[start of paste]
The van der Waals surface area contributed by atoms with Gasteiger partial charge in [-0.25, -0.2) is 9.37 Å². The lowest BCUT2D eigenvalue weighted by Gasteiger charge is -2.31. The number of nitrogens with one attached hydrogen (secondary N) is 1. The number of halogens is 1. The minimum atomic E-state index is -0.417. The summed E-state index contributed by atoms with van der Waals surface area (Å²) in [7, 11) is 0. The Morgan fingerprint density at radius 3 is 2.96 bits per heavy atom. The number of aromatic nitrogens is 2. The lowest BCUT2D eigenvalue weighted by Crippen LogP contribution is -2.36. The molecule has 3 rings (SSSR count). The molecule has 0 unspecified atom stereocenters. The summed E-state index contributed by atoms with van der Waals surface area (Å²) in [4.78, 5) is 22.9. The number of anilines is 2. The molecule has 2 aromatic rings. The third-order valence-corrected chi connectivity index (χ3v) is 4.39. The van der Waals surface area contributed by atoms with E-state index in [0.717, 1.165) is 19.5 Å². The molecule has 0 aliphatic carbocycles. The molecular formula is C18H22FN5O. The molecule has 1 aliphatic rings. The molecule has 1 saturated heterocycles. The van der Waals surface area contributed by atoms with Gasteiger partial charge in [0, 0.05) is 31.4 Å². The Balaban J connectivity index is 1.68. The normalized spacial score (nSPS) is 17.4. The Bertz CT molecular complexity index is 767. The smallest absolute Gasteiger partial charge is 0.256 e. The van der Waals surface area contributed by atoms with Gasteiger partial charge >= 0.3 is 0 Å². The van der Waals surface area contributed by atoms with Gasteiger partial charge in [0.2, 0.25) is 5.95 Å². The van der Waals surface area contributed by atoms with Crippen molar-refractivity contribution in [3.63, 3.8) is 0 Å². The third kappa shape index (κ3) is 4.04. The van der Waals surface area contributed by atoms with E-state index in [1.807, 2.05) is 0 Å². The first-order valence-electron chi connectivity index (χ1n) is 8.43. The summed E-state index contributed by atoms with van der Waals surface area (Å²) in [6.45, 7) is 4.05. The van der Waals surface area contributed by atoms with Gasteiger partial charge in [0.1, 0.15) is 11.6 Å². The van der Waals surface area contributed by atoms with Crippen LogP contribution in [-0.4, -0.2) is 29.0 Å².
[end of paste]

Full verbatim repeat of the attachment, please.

The van der Waals surface area contributed by atoms with Gasteiger partial charge in [-0.25, -0.2) is 9.37 Å². The lowest BCUT2D eigenvalue weighted by Gasteiger charge is -2.31. The number of nitrogens with one attached hydrogen (secondary N) is 1. The number of halogens is 1. The minimum atomic E-state index is -0.417. The summed E-state index contributed by atoms with van der Waals surface area (Å²) in [7, 11) is 0. The Morgan fingerprint density at radius 3 is 2.96 bits per heavy atom. The number of aromatic nitrogens is 2. The lowest BCUT2D eigenvalue weighted by Crippen LogP contribution is -2.36. The molecule has 3 rings (SSSR count). The molecule has 0 unspecified atom stereocenters. The summed E-state index contributed by atoms with van der Waals surface area (Å²) in [4.78, 5) is 22.9. The number of anilines is 2. The molecule has 2 aromatic rings. The third-order valence-corrected chi connectivity index (χ3v) is 4.39. The van der Waals surface area contributed by atoms with E-state index in [0.717, 1.165) is 19.5 Å². The molecule has 0 aliphatic carbocycles. The molecular formula is C18H22FN5O. The molecule has 1 aliphatic rings. The molecule has 1 saturated heterocycles. The van der Waals surface area contributed by atoms with Gasteiger partial charge in [0, 0.05) is 31.4 Å². The Balaban J connectivity index is 1.68. The normalized spacial score (nSPS) is 17.4. The Bertz CT molecular complexity index is 767. The smallest absolute Gasteiger partial charge is 0.256 e. The van der Waals surface area contributed by atoms with Gasteiger partial charge >= 0.3 is 0 Å². The van der Waals surface area contributed by atoms with Gasteiger partial charge in [0.2, 0.25) is 5.95 Å². The van der Waals surface area contributed by atoms with Crippen molar-refractivity contribution in [3.63, 3.8) is 0 Å². The third kappa shape index (κ3) is 4.04. The van der Waals surface area contributed by atoms with E-state index in [1.807, 2.05) is 0 Å². The first-order valence-electron chi connectivity index (χ1n) is 8.43. The summed E-state index contributed by atoms with van der Waals surface area (Å²) in [6.45, 7) is 4.05. The van der Waals surface area contributed by atoms with Gasteiger partial charge in [0.1, 0.15) is 11.6 Å². The van der Waals surface area contributed by atoms with Crippen LogP contribution in [-0.4, -0.2) is 29.0 Å².